Black and Asian people in the UK who are second and third generation immigrants generally feel more discriminated against than recent European migrants, two surveys show.
People born in Britain to migrant parents are more likely to feel discriminated against than migrants who are new to the UK, research suggests.
Evidence from two 2018 surveys points to ethnicity being at the root of any perceived discrimination rather than a person's status as a migrant.
Among immigrants, more than 70 percent say Britain is welcoming and 90 percent believe migrants can make it if they work hard. But more non-European Union migrants feel they face prejudice than those from Europe.
The University of Oxford's Migration Observatory briefing, Migrants and Discrimination in the UK, is based on data accrued in the European Social Survey and the UK longevity household study (40,000 households) in 2018.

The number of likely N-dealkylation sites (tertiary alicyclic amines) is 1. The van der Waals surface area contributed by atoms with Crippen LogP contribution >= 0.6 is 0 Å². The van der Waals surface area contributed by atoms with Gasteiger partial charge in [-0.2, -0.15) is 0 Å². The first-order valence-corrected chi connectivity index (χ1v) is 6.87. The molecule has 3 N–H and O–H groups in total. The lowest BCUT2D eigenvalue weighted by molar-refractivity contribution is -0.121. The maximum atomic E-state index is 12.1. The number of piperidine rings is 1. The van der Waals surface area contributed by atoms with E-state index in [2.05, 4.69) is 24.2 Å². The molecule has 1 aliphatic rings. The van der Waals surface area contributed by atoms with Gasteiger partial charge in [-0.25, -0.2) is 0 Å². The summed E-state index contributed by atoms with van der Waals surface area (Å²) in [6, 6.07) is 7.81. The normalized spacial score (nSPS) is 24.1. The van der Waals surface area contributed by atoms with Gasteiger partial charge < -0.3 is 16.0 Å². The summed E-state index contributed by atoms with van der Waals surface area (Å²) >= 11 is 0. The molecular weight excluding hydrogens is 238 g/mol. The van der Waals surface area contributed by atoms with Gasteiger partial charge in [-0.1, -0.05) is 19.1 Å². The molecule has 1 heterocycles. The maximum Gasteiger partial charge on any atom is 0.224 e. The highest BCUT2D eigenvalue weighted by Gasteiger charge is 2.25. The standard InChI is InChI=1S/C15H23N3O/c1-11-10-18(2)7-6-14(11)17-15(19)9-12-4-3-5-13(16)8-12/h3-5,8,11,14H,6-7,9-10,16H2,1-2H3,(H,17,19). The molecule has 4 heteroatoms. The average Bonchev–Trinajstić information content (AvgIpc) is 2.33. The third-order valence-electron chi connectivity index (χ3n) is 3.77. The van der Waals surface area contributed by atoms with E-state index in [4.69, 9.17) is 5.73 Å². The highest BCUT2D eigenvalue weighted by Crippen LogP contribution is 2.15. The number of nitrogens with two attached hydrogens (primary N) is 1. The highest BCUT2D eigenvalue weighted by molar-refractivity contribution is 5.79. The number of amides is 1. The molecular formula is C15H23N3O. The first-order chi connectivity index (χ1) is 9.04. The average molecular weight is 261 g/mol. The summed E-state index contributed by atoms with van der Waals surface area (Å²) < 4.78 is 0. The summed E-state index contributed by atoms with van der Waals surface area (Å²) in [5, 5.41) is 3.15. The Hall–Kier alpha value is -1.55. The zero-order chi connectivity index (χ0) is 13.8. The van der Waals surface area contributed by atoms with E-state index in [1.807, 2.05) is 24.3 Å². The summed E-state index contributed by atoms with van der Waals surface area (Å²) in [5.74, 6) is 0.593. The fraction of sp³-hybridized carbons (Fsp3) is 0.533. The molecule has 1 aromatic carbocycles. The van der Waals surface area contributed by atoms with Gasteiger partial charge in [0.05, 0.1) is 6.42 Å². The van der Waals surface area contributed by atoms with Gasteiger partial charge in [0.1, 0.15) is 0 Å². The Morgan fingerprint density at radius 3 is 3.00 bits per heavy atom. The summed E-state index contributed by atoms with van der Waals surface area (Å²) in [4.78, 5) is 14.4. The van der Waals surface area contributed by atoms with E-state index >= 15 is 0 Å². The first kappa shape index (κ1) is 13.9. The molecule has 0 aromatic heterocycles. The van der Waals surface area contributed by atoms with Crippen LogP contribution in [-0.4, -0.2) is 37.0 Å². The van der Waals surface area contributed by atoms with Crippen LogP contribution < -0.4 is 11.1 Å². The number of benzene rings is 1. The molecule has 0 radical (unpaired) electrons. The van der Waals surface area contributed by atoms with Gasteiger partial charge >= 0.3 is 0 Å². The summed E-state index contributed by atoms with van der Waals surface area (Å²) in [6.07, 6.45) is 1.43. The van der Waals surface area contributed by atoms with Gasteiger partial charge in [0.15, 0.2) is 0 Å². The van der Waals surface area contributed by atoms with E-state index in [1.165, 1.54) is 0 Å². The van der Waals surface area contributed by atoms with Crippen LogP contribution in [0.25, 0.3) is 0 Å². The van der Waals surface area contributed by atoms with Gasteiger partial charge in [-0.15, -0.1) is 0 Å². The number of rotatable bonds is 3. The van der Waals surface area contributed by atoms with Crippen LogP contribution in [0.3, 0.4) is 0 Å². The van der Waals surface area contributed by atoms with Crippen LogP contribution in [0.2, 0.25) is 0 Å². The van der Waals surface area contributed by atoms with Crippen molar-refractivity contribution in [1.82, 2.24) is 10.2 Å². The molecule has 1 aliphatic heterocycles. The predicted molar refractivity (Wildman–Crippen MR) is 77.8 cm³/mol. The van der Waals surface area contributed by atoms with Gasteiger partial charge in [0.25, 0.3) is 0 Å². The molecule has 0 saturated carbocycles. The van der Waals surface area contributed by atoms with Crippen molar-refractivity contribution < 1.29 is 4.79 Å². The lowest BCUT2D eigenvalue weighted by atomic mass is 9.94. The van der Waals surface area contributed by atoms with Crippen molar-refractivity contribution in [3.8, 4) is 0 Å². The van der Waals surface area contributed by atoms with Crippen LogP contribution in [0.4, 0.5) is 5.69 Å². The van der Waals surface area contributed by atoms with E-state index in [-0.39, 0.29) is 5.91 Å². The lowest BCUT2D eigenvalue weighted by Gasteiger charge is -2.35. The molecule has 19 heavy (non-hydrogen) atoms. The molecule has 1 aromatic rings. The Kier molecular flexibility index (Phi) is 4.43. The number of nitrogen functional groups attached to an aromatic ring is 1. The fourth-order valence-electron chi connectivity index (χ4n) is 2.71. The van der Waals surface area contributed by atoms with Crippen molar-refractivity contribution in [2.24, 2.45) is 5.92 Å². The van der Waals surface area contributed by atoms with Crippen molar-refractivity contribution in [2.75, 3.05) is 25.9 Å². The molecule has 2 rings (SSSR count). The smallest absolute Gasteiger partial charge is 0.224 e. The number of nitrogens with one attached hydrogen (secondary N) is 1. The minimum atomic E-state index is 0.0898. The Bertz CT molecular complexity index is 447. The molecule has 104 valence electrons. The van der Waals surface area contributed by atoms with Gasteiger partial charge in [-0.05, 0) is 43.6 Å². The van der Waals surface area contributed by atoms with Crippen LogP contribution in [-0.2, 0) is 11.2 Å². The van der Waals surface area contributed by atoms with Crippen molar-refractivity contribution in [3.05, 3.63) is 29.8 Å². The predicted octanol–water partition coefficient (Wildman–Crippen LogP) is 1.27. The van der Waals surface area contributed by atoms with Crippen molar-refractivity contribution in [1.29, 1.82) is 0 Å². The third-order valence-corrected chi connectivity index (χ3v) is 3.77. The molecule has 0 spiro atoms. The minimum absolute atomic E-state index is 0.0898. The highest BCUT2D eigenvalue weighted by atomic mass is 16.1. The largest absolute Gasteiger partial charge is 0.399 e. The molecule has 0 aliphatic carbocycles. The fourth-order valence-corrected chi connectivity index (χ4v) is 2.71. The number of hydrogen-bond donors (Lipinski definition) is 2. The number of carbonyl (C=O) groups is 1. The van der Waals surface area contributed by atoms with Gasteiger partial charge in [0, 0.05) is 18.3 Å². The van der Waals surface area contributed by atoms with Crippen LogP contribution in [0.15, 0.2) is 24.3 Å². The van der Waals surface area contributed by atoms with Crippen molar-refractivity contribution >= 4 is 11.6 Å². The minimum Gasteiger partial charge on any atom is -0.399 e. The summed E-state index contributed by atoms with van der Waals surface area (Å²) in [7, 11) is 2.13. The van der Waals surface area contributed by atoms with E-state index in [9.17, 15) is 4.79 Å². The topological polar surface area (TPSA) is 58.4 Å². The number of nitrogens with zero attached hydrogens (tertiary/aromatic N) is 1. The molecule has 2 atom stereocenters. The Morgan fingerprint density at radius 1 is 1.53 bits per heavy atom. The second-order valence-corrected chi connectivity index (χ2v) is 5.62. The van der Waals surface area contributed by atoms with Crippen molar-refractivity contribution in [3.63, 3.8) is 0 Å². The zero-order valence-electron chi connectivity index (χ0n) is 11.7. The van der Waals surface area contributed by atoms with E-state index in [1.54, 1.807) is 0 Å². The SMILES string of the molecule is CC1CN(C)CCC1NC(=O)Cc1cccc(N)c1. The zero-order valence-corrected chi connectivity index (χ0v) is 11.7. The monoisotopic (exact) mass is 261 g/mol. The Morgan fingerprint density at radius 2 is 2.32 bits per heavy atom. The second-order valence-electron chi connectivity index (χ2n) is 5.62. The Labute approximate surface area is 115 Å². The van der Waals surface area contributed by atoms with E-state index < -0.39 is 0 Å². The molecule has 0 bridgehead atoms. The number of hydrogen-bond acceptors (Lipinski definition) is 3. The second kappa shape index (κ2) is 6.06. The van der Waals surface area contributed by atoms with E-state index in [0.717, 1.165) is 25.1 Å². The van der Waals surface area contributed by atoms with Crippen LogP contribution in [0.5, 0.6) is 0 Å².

Amongst predominantly white migrants from the EU, only eight percent say they feel they are discriminated against in Britain, while those from outside the EU are more than twice as likely to say they were part of a group that is discriminated against, at 19 percent.
For second generation migrants, born in Britain, the sense of being discriminated against increases to 30 percent.
Dr Marina Fernandez-Reino, researcher at the Migration Observatory and author of the briefing, described the reasons behind the perceived hostility as "complex".
"Some UK-born minorities actually have worse outcomes than migrants, such as higher unemployment," she said.
"Research also suggests that children of migrants, who were born and raised here, have higher expectations and so are more sensitive to inequalities or unequal treatment they encounter.
"By contrast, people who migrated here may compare their experience to life in their country of origin and feel that they have benefited from moving - even if they still face some disadvantages."